Machida’s style is an entirely different story. The Japanese-Brazilian has a high-level karate background that is obvious in his style of fighting. His footwork is mostly lateral, making it difficult for opponents to connect. Machida is elusive, right up until his opponents make a grab at him, which is when he attacks with fierce venom. He holds eight knockouts in 20 wins, but unlike most “knockout artists,” he rarely wins by TKO. Most of his wins are pure, eyes-in-the-back-of-head knockouts. Mousasi is in for a whole new level of striking opponent.

It might be a little generous from a style point-of-view to give Mousasi a score of 10 in this category against Machida, because Machida’s counterattacks are what knock out guys like Mousasi. However, Mousasi is a seasoned striker who could take the points over Machida should this one go to a decision.

Submission Grappling: Machida – 10, Mousasi – 10

Machida has a black belt in Brazilian jiu-jitsu, whereas Mousasi has a black belt in judo, so it might be easy for the BJJ purist to assume that Machida is the better grappler. On the flip side, Mousasi has 11 submissions in his pro MMA career, and Machida has two, so the MMA purist could easily assume that Mousasi is the better grappler.

To the first point, BJJ is an offspring of traditional Japanese judo, plain and simple, so those belts may mean a lot on a much smaller level, but in the Octagon, they are pretty equal. As for the submission victory comparison, again, it doesn’t mean much. Machida prefers to use his striking style and effective takedown defense to keep it standing, where he is most successful. Mousasi will take the fight wherever it goes, primarily because he isn’t as effective with the takedown defense.

At the end of the day, both of these men are superior submission grapplers in an MMA setting, and should this one hit the mat, it may turn into a stalemate situation that gets stood up.

Wrestling: Machida – 10, Mousasi – 9

Wrestling could really make or break the outcome of this fight. Mousasi is right around 50 percent with his takedown defense, and although his takedowns are good, they’re nothing to write home about. He’s a traditional striker with no formal wrestling training outside of judo, and while he can submit guys, his clinch work and top position are mediocre.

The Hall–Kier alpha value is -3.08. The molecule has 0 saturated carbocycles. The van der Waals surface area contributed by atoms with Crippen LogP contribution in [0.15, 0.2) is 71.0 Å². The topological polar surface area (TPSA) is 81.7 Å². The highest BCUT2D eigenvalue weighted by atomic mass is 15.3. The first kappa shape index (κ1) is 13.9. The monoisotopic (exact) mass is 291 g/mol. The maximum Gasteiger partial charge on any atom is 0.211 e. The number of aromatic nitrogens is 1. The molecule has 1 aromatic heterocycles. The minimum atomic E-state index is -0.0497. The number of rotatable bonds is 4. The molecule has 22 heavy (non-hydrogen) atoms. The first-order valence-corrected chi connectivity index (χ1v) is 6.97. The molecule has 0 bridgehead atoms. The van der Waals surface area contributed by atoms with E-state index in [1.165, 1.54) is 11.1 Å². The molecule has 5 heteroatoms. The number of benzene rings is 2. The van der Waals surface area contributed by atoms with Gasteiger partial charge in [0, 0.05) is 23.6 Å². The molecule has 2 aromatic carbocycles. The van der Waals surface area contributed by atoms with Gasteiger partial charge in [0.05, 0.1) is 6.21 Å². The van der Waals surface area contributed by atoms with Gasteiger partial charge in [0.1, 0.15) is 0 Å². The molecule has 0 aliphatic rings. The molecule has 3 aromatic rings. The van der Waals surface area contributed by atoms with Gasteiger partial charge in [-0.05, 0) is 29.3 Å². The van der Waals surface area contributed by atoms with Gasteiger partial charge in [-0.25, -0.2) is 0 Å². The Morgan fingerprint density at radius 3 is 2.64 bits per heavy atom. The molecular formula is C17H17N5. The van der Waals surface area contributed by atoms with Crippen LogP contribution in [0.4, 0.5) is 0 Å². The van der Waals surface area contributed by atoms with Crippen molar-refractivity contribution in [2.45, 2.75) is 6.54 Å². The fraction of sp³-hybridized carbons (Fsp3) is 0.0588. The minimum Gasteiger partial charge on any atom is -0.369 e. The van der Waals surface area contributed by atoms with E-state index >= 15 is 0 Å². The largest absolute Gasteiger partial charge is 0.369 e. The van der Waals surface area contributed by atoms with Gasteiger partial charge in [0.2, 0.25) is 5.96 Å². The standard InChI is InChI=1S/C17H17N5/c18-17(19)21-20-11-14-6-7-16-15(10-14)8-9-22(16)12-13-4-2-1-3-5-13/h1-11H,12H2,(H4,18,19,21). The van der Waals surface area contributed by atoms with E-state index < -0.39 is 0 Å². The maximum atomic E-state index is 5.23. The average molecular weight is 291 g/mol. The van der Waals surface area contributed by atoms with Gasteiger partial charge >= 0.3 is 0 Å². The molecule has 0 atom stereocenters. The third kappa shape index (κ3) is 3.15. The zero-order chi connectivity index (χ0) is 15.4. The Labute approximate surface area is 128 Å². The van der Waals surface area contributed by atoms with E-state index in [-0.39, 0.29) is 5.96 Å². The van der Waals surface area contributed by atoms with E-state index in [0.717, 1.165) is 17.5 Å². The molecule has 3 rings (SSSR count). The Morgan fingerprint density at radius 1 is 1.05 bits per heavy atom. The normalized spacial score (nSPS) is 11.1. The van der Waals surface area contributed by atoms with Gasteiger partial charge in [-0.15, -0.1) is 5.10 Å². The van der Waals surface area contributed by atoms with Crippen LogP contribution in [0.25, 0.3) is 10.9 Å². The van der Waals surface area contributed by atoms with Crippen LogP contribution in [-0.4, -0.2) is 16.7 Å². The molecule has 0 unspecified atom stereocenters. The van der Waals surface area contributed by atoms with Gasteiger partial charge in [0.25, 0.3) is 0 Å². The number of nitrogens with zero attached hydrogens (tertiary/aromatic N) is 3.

Then, comes “The Dragon.” For a guy with no formal wrestling background, Machida’s got some of the best MMA-centric wrestling in the UFC. Statistically, his takedown defense is a shockingly successful 79 percent, which is near the top in the sport. His clinch work is vicious with his nasty angles and short, yet powerful strikes, and he almost never ends up on the bottom.

Machida’s wrestling is at a level that Mousasi will probably never achieve. On Saturday night, the Dutchman better keep his distance from the Brazilian.


The x-factor in this fight is clearly experience. Machida has fought the best of the best. Although Mousasi has had more fights, the top talent he has faced is not quite at the same level as the guys Machida has faced. In a lot of ways, Mousasi fights like Shogun, but with a lot less aggressiveness. Machida clearly holds the upper hand in this contest. His elusiveness will provide troubles for Mousasi, but Mousasi has nothing to offer Machida that the Brazilian hasn’t already seen.

Total: Machida – 30, Mousasi – 29

Verdict: Mousasi instantly gained quite a bit of hype after his UFC debut, but a win over a short-notice Latifi is nothing to write home about. Machida is at a completely different level, and Mousasi is in for the toughest fight of his life. The only chance the Dutchman has of winning this fight is by outpointing Machida or getting some kind of freakish knockdown that leads to a TKO. Jon Jones was able to submit Machida, but Mousasi will most likely not get to that point. Machida will probably use his elusiveness and takedown defense to pick Mousasi apart with counterattacks and unexpected bursts of offense. Machida will take the victory via unanimous decision.